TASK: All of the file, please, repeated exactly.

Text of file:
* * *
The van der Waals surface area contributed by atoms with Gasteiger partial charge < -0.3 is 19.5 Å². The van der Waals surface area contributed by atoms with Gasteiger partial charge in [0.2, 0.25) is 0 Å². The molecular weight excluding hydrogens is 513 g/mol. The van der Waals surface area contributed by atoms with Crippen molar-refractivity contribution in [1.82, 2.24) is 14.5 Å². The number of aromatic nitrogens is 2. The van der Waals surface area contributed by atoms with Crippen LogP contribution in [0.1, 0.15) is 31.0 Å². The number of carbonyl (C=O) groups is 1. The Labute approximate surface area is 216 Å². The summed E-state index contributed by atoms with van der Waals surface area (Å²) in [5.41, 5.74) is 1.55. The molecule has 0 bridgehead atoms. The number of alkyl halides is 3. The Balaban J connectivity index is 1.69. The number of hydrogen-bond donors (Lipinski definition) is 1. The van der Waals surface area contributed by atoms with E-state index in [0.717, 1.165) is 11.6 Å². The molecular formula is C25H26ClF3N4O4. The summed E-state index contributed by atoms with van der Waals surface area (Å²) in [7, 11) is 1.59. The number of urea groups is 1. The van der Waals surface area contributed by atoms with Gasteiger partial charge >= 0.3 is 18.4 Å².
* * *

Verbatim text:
The van der Waals surface area contributed by atoms with Gasteiger partial charge < -0.3 is 19.5 Å². The van der Waals surface area contributed by atoms with Gasteiger partial charge in [0.2, 0.25) is 0 Å². The molecular weight excluding hydrogens is 513 g/mol. The van der Waals surface area contributed by atoms with Crippen molar-refractivity contribution in [1.82, 2.24) is 14.5 Å². The number of aromatic nitrogens is 2. The van der Waals surface area contributed by atoms with Crippen LogP contribution in [0.1, 0.15) is 31.0 Å². The number of carbonyl (C=O) groups is 1. The Labute approximate surface area is 216 Å². The summed E-state index contributed by atoms with van der Waals surface area (Å²) in [5.41, 5.74) is 1.55. The molecule has 0 bridgehead atoms. The number of alkyl halides is 3. The Balaban J connectivity index is 1.69. The number of hydrogen-bond donors (Lipinski definition) is 1. The van der Waals surface area contributed by atoms with E-state index in [0.717, 1.165) is 11.6 Å². The molecular formula is C25H26ClF3N4O4. The summed E-state index contributed by atoms with van der Waals surface area (Å²) in [7, 11) is 1.59. The number of urea groups is 1. The van der Waals surface area contributed by atoms with Gasteiger partial charge >= 0.3 is 18.4 Å².